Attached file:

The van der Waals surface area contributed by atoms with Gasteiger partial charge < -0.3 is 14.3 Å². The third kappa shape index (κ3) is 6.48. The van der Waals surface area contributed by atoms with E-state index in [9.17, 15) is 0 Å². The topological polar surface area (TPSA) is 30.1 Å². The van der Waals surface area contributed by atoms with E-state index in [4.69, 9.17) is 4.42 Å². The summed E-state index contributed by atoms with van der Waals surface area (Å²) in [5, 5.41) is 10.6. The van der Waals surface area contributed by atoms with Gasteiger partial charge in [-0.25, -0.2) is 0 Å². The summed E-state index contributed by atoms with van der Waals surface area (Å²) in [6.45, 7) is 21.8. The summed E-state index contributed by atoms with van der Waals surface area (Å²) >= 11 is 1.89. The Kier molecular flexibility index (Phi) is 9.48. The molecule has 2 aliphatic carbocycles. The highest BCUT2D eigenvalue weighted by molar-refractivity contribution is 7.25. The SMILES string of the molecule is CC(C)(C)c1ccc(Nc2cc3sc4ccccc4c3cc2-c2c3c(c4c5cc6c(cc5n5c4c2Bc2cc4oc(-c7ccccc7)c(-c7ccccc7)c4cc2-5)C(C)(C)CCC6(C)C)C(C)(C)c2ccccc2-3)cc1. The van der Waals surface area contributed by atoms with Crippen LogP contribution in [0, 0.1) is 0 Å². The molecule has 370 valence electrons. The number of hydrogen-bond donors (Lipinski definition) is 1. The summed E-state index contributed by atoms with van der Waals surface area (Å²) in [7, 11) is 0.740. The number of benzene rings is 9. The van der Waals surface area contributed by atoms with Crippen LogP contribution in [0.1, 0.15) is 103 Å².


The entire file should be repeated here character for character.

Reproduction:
The van der Waals surface area contributed by atoms with Gasteiger partial charge < -0.3 is 14.3 Å². The third kappa shape index (κ3) is 6.48. The van der Waals surface area contributed by atoms with E-state index in [9.17, 15) is 0 Å². The topological polar surface area (TPSA) is 30.1 Å². The van der Waals surface area contributed by atoms with E-state index in [4.69, 9.17) is 4.42 Å². The summed E-state index contributed by atoms with van der Waals surface area (Å²) in [5, 5.41) is 10.6. The van der Waals surface area contributed by atoms with Gasteiger partial charge in [-0.25, -0.2) is 0 Å². The summed E-state index contributed by atoms with van der Waals surface area (Å²) in [6.45, 7) is 21.8. The summed E-state index contributed by atoms with van der Waals surface area (Å²) >= 11 is 1.89. The Kier molecular flexibility index (Phi) is 9.48. The molecule has 2 aliphatic carbocycles. The highest BCUT2D eigenvalue weighted by molar-refractivity contribution is 7.25. The SMILES string of the molecule is CC(C)(C)c1ccc(Nc2cc3sc4ccccc4c3cc2-c2c3c(c4c5cc6c(cc5n5c4c2Bc2cc4oc(-c7ccccc7)c(-c7ccccc7)c4cc2-5)C(C)(C)CCC6(C)C)C(C)(C)c2ccccc2-3)cc1. The van der Waals surface area contributed by atoms with Crippen LogP contribution in [0, 0.1) is 0 Å². The molecule has 370 valence electrons. The number of hydrogen-bond donors (Lipinski definition) is 1. The summed E-state index contributed by atoms with van der Waals surface area (Å²) in [7, 11) is 0.740. The number of benzene rings is 9. The van der Waals surface area contributed by atoms with Crippen LogP contribution in [0.1, 0.15) is 103 Å².